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Leaving Rwanda

November 28, 2009

It is with mixed feelings that I leave Rwanda tomorrow, taking the morning bus from Kigali to Kampala in Uganda. In purely practical terms, we can’t afford to spend longer in Rwanda – it is the most expensive country we’ve visited and every Rwandan franc we’ve spent, we’ve ha to bring in because there is no sensible way for foreigners to obtain money here.

It’s naturally a very beautiful country, this ‘Land of a Thousand Hills’, and it harbours some of the most exciting mammals including gorillas and chimpanzees. But its human population has far to go before it becomes a comfortable society, I think, in this, the most densely populated country in Africa.

Janet, a Tutsi woman who spent the first 20 years of her life in a refugee camp in Uganda, is typical of the healing generation who have returned to the country to help build a positive nation. “We cannot always be looking back and blaming our neighbours for the genocide,” she says. “That way, we will never grow as a country. We have to look forward and encourage international investment so Rwanda becomes less poor.”

It’s not that easy, of course. Janet and her parents, like most other returnee refugees, arrived in the country near-penniless because in their absence, their land and house was taken over by Hutus. The government tries to rehouse people, but as Janet points out, taking back land and property from the people who now live there “would cause a whole lot of new problems”, so that is not the policy.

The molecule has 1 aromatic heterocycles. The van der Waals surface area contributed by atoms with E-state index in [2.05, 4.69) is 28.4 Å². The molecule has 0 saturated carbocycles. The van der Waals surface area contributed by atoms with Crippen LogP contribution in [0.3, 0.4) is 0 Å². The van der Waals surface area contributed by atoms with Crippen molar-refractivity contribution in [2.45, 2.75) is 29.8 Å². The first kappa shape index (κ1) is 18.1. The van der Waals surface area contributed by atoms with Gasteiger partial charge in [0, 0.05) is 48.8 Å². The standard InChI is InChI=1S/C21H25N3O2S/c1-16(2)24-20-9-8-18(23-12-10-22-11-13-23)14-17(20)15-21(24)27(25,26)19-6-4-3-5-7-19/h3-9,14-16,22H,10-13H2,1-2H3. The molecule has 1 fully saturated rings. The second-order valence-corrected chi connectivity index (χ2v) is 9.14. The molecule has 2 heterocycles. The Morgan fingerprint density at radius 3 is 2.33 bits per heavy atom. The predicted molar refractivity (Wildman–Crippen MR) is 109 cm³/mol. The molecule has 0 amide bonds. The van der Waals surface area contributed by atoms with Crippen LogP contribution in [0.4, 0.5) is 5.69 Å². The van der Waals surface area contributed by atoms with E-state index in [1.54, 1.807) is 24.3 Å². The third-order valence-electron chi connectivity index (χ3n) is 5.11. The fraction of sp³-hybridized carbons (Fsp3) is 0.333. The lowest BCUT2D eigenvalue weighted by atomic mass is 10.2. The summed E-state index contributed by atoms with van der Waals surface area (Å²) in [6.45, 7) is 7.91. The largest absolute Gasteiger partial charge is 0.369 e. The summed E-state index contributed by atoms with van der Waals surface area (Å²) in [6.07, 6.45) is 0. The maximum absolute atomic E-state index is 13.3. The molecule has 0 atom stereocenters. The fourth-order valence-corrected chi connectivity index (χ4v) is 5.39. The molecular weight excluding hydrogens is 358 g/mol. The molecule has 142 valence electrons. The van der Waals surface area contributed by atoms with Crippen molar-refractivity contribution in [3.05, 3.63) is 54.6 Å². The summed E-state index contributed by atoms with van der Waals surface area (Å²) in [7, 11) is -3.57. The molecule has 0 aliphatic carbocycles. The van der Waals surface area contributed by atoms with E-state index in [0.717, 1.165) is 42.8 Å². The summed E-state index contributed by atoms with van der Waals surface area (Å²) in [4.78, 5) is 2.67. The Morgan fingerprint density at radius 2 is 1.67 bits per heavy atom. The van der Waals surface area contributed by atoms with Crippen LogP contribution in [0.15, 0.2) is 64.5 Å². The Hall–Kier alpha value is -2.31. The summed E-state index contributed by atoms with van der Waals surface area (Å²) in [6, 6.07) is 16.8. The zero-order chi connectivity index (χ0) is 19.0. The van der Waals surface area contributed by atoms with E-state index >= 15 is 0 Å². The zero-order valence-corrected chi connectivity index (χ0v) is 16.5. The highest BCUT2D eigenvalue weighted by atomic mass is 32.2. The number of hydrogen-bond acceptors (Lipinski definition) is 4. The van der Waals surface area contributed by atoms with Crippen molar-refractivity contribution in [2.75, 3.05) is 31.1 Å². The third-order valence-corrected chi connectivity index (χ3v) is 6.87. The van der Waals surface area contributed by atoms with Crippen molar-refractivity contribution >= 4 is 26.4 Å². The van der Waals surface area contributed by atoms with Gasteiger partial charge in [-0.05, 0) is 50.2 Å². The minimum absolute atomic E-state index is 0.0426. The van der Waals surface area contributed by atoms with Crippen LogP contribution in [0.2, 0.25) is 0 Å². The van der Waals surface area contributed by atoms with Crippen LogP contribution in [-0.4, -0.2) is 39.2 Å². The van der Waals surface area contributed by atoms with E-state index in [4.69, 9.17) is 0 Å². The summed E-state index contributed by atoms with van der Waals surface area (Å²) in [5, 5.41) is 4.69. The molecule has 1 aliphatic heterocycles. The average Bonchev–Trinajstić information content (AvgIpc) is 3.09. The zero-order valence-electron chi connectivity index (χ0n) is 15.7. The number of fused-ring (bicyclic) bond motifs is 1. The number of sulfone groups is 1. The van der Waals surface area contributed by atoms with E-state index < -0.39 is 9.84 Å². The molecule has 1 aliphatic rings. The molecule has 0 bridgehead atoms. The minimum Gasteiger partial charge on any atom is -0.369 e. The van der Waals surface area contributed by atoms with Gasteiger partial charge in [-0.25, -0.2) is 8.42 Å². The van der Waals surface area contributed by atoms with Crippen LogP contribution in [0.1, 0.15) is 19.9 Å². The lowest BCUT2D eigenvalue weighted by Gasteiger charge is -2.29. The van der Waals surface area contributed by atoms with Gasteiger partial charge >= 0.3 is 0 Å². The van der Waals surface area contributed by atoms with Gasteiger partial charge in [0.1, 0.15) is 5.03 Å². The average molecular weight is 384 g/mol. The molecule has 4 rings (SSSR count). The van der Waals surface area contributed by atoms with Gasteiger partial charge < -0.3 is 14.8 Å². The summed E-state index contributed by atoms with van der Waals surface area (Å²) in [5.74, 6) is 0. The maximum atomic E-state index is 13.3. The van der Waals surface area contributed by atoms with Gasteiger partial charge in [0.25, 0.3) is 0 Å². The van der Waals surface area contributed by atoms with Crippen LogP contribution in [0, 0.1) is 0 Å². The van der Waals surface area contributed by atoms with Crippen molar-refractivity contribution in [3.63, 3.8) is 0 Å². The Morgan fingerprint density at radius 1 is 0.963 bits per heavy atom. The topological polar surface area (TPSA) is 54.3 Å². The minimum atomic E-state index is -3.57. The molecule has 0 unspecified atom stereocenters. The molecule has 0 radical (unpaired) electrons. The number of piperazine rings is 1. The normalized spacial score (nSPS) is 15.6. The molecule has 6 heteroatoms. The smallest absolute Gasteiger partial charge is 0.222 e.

Most Rwandans lead hard lives, whether they were present during the genocide or outside the country, like Janet, who works in a laundromat in Kigali.

For dinner, it is Nick’s birthday so we visit a restaurant called Heaven, which works with genocide orphans and other disadvantaged Rwandans, training them in the restaurant business. It’s certainly no charitable sacrifice on our part – Heaven is the most delightful restaurant, with fantastic food, service by angels and they even bring me a blanket to keep off the chilly air as we sit outside (Nick’s fine in shorts). These young men and women, who serve us dinner so charmingly, are the future of this tiny, traumatised state. It is up to them whether Rwanda grows into a cohesive society with shared values and builds on its remarkable new ethos of anti-corruption. So much progress has been made since the genocide – new buildings, roads and towns have sprung up, with the president looking to Singapore for a model of success. The governance here outshines anywhere else we’ve been in Africa; Rwanda stands a good chance, I reckon.

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